Unless another carrier adds European flights sooner than 2022, TUI’s flights would become MLB’s first regularly scheduled transatlantic service. Airline schedules typically don’t extend more than a year out, but TUI’s destinations from SFB have included U.K. destinations such as London Gatwick (LGW), Birmingham (BHX), Manchester (MAN) and Edinburgh, among others.
The flights will not be Melbourne’s first international flights, however. In 2015, Canada’s Porter Airlines added nonstop service to MLB from the Billy Bishop Toronto City Airport. The carrier flew the approximately 1,070-mile route with 74-seat Bombardier Q400 turboprops, but sold only 50 seats on the flights to keep the load light enough for the plane to make the journey. Porter has since dropped the route from its schedules.
Turkish Airlines will land at Newark Liberty International Airport next year, adding a route that will complement its existing service to New York JFK.
The carrier will offer daily seasonal service between its Istanbul (IST) hub and Newark (EWR) beginning May 25. The route will be flown with an Airbus A330-300 through Oct. 24. The service returns Turkish to Newark for the first time since 1994, according to Routes Online.
Turkish’s new Newark service will be in addition to its existing service between Istanbul and JFK. The JFK flights are operated by a combination of A330-300 and Boeing 777-300ER aircraft.
Boston is set to become a year-round destination for Scandinavian Airlines (SAS).
That comes as the airline joins a growing number of full-service European carriers planning to use new, longer-range narrow-body aircraft on transatlantic routes.
SAS plans to use its new Airbus A321LR to extend its current seasonal service between Copenhagen (CPH) and Boston (BOS) that’s currently operated on bigger, Airbus A330 wide-body jets. The A321LRs will begin flying the route in September. With fewer seats to fill, the A321LR will allow SAS to operate the route year-round.
Cabo Verde Airlines
Cabo Verde beefs up U.S. presence
Cabo Verde Airlines is announced plans to grow in Boston, part of a broader ramp-up of its U.S. schedule .
Beginning Dec. 14, Cabo Verde will add a second weekly round-trip flight between Boston and Cabo Verde. Flights will operate on Tuesdays and Saturdays.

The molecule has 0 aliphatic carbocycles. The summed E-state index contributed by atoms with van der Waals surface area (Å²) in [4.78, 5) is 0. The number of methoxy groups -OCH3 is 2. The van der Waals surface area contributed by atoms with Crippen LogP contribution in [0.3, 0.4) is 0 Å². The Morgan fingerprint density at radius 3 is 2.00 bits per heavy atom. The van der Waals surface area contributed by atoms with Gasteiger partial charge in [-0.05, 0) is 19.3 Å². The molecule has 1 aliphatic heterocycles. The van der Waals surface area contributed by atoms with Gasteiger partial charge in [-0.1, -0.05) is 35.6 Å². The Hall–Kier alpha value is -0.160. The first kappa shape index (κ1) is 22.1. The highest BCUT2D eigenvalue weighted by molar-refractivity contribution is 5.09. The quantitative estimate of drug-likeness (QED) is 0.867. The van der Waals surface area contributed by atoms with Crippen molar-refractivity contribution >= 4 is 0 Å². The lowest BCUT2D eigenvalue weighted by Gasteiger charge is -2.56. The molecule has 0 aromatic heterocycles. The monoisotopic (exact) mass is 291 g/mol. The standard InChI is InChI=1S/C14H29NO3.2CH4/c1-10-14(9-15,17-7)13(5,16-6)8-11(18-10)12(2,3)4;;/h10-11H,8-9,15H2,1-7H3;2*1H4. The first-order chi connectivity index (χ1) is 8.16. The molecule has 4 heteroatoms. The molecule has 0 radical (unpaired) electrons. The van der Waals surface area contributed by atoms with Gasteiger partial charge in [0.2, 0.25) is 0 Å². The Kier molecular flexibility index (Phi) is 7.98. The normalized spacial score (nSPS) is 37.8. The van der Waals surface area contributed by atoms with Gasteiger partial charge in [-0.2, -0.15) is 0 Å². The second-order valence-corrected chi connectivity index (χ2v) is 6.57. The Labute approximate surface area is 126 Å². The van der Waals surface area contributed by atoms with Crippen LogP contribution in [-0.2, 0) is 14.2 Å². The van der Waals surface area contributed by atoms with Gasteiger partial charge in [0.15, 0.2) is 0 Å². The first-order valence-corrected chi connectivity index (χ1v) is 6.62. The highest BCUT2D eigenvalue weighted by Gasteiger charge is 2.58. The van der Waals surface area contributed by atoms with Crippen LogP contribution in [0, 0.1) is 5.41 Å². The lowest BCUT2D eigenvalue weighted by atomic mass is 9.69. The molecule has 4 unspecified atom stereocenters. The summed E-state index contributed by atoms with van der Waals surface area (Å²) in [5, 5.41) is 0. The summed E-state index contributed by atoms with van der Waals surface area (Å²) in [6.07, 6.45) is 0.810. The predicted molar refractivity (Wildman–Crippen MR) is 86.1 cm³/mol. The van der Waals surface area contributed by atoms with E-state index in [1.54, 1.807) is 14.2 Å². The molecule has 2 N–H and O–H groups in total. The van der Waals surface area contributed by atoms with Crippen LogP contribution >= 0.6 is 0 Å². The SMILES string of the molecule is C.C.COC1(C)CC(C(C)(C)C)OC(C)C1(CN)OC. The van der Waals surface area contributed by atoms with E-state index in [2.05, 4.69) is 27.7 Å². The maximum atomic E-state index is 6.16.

The Tuesday flight will depart Sal Island (SID) in Cabo Verde at 10 a.m. and land in Boston (BOS) at 2:10 p.m., all times local. The return departs Boston at 3:40 p.m. and operates to the Cabo Verde airport in Praia (RAI), arriving at 3:10 a.m., all times local.
The Saturday flight departs Praia at 3 a.m. and arrives to Boston at 7:10 a.m. The return operates to Sal, leaving Boston at 8:10 a.m. with a scheduled arrival of 7:40 p.m. ET, all times local.
Cabo Verde’s Boston flights will be on Boeing 757-200 aircraft laid out with 22 “Comfort” business-class seats and 161 coach seats.
“The second flight to Boston resets a very important connection that had been reduced through the restructuring process of CVA,” Mário Chaves, Cabo Verde Airlines’ Deputy CEO, said in a statement. “We are very excited to bring this connection back to the Cape Verdeans diaspora and we hope, with this new service, that we can continue to increase tourism in Cabo Verde and give Americans the chance to know Cabo Verde’s culture and its people better.”
The Boston expansion isn’t Cabo Verde Airlines’ only U.S. move this year.
In December, the carrier will add Washington Dulles to its route map. Flights begin Dec. 8, with Cabo Verde planning a schedule of three flights per week on Boeing 757-200 aircraft.
Cabo Verde, formerly known as Cape Verde, is a Portuguese-speaking island nation that lies off the West Coast of Africa.
The flight from SID to IAD covers a distance of 3,607 miles while the flight from BOS is 3,329 miles, according to the Great Circle Mapper website. The BOS-RAI flight comes in a 3,388 miles.
TAP Air Portugal
TAP Air Portugal is expanding its North American footprint, announcing new routes from Boston and Montreal.
From Boston (BOS), TAP will launch nonstop service to Ponta Delgada (PDL) in the Azores. TAP’s new Montreal (YUL) service will operate to TAP’s main hub in Lisbon (LIS).
TAP did not offer a specific start date for either of the routes, saying only that they would launch “by summer 2020.” TAP will fly both routes with its new Airbus A321LR aircraft, offering five flights a week on the Boston-Ponta Delgada route and six between Montreal and Lisbon.
The Azores will become TAP’s second destination from Boston, joining the carrier’s existing route to Lisbon. Once the Azores service launches, TAP would go head-to-head with Azores Airlines on the route to Ponta Delgada, according to current schedules. Azores Airlines also flies from Boston to a second destination in the Azores: Terceira (TER).
Contributing: Liz Hund, Emily McNutt, Edward Russell, Ben Smithson and Victoria M. Walker.
Featured Photo by Alberto Riva/TPG.